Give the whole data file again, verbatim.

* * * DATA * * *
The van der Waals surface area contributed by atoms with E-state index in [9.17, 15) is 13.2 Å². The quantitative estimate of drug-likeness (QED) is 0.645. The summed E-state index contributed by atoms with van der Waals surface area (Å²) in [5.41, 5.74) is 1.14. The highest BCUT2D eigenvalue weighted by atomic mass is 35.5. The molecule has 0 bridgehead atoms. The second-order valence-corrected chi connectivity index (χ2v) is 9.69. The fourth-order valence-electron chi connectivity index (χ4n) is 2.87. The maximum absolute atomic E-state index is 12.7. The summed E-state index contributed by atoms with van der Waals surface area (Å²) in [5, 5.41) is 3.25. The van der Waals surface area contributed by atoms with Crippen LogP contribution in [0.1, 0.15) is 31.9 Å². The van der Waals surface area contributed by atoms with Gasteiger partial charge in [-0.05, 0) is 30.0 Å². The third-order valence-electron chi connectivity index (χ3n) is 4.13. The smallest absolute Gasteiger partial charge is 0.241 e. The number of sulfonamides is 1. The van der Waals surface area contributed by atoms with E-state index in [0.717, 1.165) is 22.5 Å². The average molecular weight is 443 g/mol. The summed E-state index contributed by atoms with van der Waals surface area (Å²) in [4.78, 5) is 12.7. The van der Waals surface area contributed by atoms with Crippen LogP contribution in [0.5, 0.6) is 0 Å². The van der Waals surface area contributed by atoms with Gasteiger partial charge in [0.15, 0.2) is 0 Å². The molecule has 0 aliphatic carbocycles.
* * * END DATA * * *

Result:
The van der Waals surface area contributed by atoms with E-state index in [9.17, 15) is 13.2 Å². The quantitative estimate of drug-likeness (QED) is 0.645. The summed E-state index contributed by atoms with van der Waals surface area (Å²) in [5.41, 5.74) is 1.14. The highest BCUT2D eigenvalue weighted by atomic mass is 35.5. The molecule has 0 bridgehead atoms. The second-order valence-corrected chi connectivity index (χ2v) is 9.69. The fourth-order valence-electron chi connectivity index (χ4n) is 2.87. The maximum absolute atomic E-state index is 12.7. The summed E-state index contributed by atoms with van der Waals surface area (Å²) in [5, 5.41) is 3.25. The van der Waals surface area contributed by atoms with Crippen LogP contribution in [0.1, 0.15) is 31.9 Å². The van der Waals surface area contributed by atoms with Gasteiger partial charge in [-0.05, 0) is 30.0 Å². The third-order valence-electron chi connectivity index (χ3n) is 4.13. The smallest absolute Gasteiger partial charge is 0.241 e. The number of sulfonamides is 1. The van der Waals surface area contributed by atoms with E-state index in [0.717, 1.165) is 22.5 Å². The average molecular weight is 443 g/mol. The summed E-state index contributed by atoms with van der Waals surface area (Å²) in [4.78, 5) is 12.7. The van der Waals surface area contributed by atoms with Crippen LogP contribution in [0.5, 0.6) is 0 Å². The van der Waals surface area contributed by atoms with Gasteiger partial charge in [0.15, 0.2) is 0 Å². The molecule has 0 aliphatic carbocycles.